This demonstrates initiative and proactivity (a component of the final assessment by the way), and will ensure the time spent in your meeting is as productive as possible.
At the meeting, have a list of concise questions and make sure your knowledge of the project is up to date. Now you can discuss your research with confidence.
Here’s the method I developed which works really well:
Ask to schedule a meeting, and always offer up flexible times and dates. This is very important and saves emails flying back and forth which wastes everyone’s time.
2. Ask in Person
No response to #1? Go to their office to ask for a meeting in person. But be prepared – your supervisor may say that they are free now, in which case you need to know what you want to discuss. So make sure you’ve spoken with your lab colleagues, and take everything with you before you knock on that door!
I got caught out on this one a few times.
Lesson learned, tick. Organisational skills developed, tick.
Skill summary: Make a meeting when you need one. Being fully prepared will help make it as productive as possible, ensuring you get as much out of any 1-to-1 time with your supervisor.
Pulling it all Together
You might not realise just how much you’ll learn from your year in a research lab, or exactly where everything fits in the grand scheme of your life, but the skills you’ll learn will stay with you when you return to finish your degree.
Personally, I’ve gained academic and technical knowledge in niche areas, and developed important life skills that I’ll need when I transfer into my chosen profession.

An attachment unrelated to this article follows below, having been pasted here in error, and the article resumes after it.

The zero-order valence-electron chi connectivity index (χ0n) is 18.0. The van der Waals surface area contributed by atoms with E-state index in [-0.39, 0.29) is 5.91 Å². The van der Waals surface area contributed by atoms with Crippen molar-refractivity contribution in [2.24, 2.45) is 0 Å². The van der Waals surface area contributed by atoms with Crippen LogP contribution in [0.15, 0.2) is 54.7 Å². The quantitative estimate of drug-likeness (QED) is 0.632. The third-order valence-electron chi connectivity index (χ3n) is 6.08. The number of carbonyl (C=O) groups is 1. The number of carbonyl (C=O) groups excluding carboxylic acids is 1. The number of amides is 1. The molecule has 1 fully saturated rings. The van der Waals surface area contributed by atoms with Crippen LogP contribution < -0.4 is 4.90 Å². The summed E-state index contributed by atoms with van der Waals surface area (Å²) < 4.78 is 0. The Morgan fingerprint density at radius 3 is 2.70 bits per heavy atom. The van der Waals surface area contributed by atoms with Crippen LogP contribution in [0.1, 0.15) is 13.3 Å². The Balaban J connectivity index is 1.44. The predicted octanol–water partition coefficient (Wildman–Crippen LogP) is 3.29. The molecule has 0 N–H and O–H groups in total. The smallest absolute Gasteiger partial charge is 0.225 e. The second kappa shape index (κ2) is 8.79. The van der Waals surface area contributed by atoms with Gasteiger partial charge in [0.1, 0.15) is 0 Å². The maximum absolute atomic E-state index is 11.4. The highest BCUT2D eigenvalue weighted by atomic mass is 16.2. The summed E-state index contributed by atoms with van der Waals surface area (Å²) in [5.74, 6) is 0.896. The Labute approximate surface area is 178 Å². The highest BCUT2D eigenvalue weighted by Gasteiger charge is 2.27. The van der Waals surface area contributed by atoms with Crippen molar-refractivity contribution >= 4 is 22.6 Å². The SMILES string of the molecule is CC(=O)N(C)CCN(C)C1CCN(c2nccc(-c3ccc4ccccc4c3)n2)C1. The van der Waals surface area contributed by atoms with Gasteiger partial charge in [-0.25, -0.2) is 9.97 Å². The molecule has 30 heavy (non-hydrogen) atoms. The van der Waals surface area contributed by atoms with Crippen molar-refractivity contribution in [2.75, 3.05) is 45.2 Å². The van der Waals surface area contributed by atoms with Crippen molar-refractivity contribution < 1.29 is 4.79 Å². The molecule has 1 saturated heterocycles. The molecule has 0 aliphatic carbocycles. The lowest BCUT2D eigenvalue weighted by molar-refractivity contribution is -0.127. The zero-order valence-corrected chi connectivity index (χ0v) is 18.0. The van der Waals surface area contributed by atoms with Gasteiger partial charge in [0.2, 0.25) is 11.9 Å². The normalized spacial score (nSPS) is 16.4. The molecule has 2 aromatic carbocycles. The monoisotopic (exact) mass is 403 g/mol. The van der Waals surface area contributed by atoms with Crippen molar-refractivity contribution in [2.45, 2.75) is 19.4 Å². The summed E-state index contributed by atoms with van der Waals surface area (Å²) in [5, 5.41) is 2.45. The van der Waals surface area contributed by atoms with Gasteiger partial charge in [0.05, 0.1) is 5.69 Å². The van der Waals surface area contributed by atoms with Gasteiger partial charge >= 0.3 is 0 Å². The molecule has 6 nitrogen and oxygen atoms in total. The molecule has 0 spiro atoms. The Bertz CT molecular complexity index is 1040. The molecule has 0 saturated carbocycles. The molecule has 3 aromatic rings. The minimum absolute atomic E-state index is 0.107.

Now in my 5th year, I’m finding it easier to understand new concepts introduced in lecture courses. I’ve come into the lab for my 5MX project and I actually know what’s going on and how I will tackle my research. I know where I made mistakes last year and I know how to do it right this time around.
So, go forth and do great research. And don’t forget to enjoy yourself!
If you’re a bit unsure about where to spend your 4th year in research, contact Hannah or any of the KirsopLabs staff. We’re happy to answer any questions you have.
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You can also sign up to various websites that can help you enhance your skills portfolio. Here’s a couple of good examples to start you off:
SkilledUp: a great resource for pointing you in the right direction if you need business or technical skills to enhance your CV.
FutureLearn: Just one of the many MOOC (Massive Open Online Course) platforms available now. FutureLearn is one from the UK and provides free courses on interview skills, writing applications, etc. These highlighted courses are thoroughly recommended.